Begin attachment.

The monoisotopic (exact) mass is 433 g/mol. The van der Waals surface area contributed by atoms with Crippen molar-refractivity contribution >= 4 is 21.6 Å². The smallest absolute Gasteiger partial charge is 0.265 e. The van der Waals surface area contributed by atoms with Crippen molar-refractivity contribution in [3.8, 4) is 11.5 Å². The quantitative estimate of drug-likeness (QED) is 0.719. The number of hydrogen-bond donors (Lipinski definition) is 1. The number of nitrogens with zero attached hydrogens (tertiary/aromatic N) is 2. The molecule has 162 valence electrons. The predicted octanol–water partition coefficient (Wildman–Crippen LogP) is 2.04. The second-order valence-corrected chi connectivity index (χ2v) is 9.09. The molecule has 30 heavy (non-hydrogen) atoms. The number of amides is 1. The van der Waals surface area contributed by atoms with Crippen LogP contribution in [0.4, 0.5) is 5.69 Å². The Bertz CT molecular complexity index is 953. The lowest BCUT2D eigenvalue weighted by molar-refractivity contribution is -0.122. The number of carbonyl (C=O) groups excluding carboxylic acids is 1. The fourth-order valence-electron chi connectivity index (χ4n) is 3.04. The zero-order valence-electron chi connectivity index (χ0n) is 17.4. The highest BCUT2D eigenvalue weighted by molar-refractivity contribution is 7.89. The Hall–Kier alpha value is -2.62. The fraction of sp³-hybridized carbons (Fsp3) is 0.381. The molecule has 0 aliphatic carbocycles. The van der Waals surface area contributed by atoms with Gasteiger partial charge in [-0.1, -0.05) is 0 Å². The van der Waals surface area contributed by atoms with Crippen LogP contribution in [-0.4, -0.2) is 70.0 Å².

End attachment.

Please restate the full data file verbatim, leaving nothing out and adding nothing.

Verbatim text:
The monoisotopic (exact) mass is 433 g/mol. The van der Waals surface area contributed by atoms with Crippen molar-refractivity contribution >= 4 is 21.6 Å². The smallest absolute Gasteiger partial charge is 0.265 e. The van der Waals surface area contributed by atoms with Crippen molar-refractivity contribution in [3.8, 4) is 11.5 Å². The quantitative estimate of drug-likeness (QED) is 0.719. The number of hydrogen-bond donors (Lipinski definition) is 1. The number of nitrogens with zero attached hydrogens (tertiary/aromatic N) is 2. The molecule has 162 valence electrons. The predicted octanol–water partition coefficient (Wildman–Crippen LogP) is 2.04. The second-order valence-corrected chi connectivity index (χ2v) is 9.09. The molecule has 30 heavy (non-hydrogen) atoms. The number of amides is 1. The van der Waals surface area contributed by atoms with Crippen LogP contribution in [0.4, 0.5) is 5.69 Å². The Bertz CT molecular complexity index is 953. The lowest BCUT2D eigenvalue weighted by molar-refractivity contribution is -0.122. The number of carbonyl (C=O) groups excluding carboxylic acids is 1. The fourth-order valence-electron chi connectivity index (χ4n) is 3.04. The zero-order valence-electron chi connectivity index (χ0n) is 17.4. The highest BCUT2D eigenvalue weighted by molar-refractivity contribution is 7.89. The Hall–Kier alpha value is -2.62. The fraction of sp³-hybridized carbons (Fsp3) is 0.381. The molecule has 0 aliphatic carbocycles. The van der Waals surface area contributed by atoms with Gasteiger partial charge in [-0.1, -0.05) is 0 Å². The van der Waals surface area contributed by atoms with Crippen LogP contribution in [-0.4, -0.2) is 70.0 Å².